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VALLEY / VENTURA COUNTY SPORTS

Jones Catching On With Friends' Help

Chaminade junior emerges as leading receiver after being coaxed to come out for football by his buddies.

November 16, 2000|ERIC SONDHEIMER | TIMES STAFF WRITER

WEST HILLS — If Josh Jones of Chaminade High makes it as a college wide receiver, he can thank a few friends for convincing him to play football.

He still remembers Hell Week from his freshman year, when he showed up at Chaminade to pick up books for the school year and see his friends sweating on the field. They'd wave and plead with him to come out.

"They kept calling me, 'Come on, it's so fun,' " Jones recalled.

Jones finally relented a week into fall practice. He has owed his friends a debt of gratitude ever since.

"That's why they're my friends--they're good guys," he said.

The 6-foot-2, 180-pound junior has 14 touchdown catches this season and has established himself among the most productive receivers in the region.

He ranks third among Southern Section players in the region with 57 receptions for 714 yards entering a Southern Section Division III playoff opener Friday night against Hart at College of the Canyons.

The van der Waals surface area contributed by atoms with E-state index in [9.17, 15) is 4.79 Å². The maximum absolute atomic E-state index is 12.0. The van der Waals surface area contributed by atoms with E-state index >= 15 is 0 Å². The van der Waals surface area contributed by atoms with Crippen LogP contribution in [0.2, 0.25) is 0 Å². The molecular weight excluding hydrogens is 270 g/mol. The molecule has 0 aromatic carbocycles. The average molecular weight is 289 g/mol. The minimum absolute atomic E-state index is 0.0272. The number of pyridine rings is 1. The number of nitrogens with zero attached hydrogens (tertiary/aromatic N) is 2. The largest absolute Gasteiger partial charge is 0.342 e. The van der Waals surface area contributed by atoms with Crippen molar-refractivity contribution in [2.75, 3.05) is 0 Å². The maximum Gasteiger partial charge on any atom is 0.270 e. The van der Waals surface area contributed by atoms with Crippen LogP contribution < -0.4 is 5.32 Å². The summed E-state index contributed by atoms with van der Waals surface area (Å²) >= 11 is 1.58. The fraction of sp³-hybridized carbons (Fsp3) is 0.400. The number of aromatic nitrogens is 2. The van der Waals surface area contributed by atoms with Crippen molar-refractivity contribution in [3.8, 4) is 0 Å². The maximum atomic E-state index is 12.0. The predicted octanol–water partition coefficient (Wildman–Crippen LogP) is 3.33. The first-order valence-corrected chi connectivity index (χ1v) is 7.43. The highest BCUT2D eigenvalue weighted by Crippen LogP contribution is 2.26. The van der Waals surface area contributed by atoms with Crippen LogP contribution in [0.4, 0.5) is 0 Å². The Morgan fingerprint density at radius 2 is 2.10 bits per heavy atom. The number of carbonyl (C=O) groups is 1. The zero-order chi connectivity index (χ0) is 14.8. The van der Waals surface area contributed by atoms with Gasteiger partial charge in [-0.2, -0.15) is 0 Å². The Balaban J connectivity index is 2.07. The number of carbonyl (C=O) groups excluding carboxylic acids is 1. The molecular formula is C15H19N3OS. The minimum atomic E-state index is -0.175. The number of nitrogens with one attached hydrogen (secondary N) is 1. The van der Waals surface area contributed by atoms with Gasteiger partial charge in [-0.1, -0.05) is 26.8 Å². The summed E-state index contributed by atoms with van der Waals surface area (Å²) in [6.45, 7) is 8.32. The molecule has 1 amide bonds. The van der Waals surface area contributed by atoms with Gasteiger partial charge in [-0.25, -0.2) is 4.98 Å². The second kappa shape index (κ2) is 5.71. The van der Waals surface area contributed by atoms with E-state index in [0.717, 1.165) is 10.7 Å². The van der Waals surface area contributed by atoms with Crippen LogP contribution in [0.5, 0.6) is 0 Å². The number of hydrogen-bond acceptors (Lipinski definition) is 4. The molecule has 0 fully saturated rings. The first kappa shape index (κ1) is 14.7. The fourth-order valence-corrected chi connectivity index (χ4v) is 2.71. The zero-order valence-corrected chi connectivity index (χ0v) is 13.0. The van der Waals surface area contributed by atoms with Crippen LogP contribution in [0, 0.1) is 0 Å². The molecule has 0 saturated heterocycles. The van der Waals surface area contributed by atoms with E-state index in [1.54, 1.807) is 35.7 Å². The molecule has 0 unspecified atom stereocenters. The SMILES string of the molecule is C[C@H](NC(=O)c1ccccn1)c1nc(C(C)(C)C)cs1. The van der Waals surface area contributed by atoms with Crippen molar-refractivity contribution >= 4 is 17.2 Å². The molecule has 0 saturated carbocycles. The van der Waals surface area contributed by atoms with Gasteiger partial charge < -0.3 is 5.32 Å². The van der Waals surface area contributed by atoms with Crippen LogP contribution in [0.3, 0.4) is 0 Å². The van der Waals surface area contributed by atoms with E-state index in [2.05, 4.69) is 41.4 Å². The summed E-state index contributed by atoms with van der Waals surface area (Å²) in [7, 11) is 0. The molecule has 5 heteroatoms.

Jones has been a three-sport athlete at Chaminade, but he's unsure which sport he likes best.

"I used to be a baseball player," he said. "Then I thought I was a basketball player, and now I think I'm a football player."

Jones and sophomore quarterback Erik Vose have been the most important players in helping first-year Coach Bill Culpepper produce a wide-open passing attack.

"He's a physical receiver," Vose said of Jones. "He comes up with the greatest catches."

Many of Jones' touchdowns have come on catches inside the 10-yard line after Vose lofted the ball and hoped Jones would grab it like he does a rebound in basketball.

He's tough and resilient. When Notre Dame defensive backs Jim Sharp and Michael Luderer were hitting him repeatedly in a Mission League game, he didn't back down.

"Sharp and Luderer got some good hits on me, but I love it," he said.

Picking Jones out of a crowd is easy. He's the one with the big smile. Hardly anyone can remember a time when he lost his temper.

"I don't get mad," he said. "I'm just the type who sits back and laughs."

He came close to getting mad the other day, when a teammate cut in front of him in the lunch line. How did Jones react?

Not with a shove or threat.

"I asked, 'What are you doing?' and gave him my money [to buy pizza]," he said.

Jones has reached a comfort zone with football. He'll still play basketball this season and maybe baseball, but catching footballs has become his passion.

"I think it's where I belong," he said.

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